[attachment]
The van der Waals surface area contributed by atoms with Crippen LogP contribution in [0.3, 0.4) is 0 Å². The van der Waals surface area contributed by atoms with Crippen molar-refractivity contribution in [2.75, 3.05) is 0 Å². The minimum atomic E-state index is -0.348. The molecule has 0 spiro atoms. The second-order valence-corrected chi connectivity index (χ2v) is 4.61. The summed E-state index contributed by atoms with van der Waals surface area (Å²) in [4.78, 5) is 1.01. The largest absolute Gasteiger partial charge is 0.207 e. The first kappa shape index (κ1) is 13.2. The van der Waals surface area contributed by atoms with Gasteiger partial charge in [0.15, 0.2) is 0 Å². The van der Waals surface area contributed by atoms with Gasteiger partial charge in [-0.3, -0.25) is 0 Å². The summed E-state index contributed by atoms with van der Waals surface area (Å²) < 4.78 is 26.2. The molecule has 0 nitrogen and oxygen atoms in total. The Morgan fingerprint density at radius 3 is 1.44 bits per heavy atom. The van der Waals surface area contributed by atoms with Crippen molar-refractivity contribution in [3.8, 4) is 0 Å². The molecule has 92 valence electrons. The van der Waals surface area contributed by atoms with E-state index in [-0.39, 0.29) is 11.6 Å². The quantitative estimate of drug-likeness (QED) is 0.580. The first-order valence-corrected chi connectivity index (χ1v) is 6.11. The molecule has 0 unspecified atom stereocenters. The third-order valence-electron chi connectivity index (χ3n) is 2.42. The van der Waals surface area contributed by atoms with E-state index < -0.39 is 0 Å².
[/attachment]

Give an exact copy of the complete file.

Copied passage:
The van der Waals surface area contributed by atoms with Crippen LogP contribution in [0.3, 0.4) is 0 Å². The van der Waals surface area contributed by atoms with Crippen molar-refractivity contribution in [2.75, 3.05) is 0 Å². The minimum atomic E-state index is -0.348. The molecule has 0 spiro atoms. The second-order valence-corrected chi connectivity index (χ2v) is 4.61. The summed E-state index contributed by atoms with van der Waals surface area (Å²) in [4.78, 5) is 1.01. The largest absolute Gasteiger partial charge is 0.207 e. The first kappa shape index (κ1) is 13.2. The van der Waals surface area contributed by atoms with Gasteiger partial charge in [0.15, 0.2) is 0 Å². The van der Waals surface area contributed by atoms with Gasteiger partial charge in [-0.3, -0.25) is 0 Å². The summed E-state index contributed by atoms with van der Waals surface area (Å²) < 4.78 is 26.2. The molecule has 0 nitrogen and oxygen atoms in total. The Morgan fingerprint density at radius 3 is 1.44 bits per heavy atom. The van der Waals surface area contributed by atoms with Crippen molar-refractivity contribution in [3.8, 4) is 0 Å². The molecule has 92 valence electrons. The van der Waals surface area contributed by atoms with E-state index in [-0.39, 0.29) is 11.6 Å². The quantitative estimate of drug-likeness (QED) is 0.580. The first-order valence-corrected chi connectivity index (χ1v) is 6.11. The molecule has 0 unspecified atom stereocenters. The third-order valence-electron chi connectivity index (χ3n) is 2.42. The van der Waals surface area contributed by atoms with E-state index < -0.39 is 0 Å².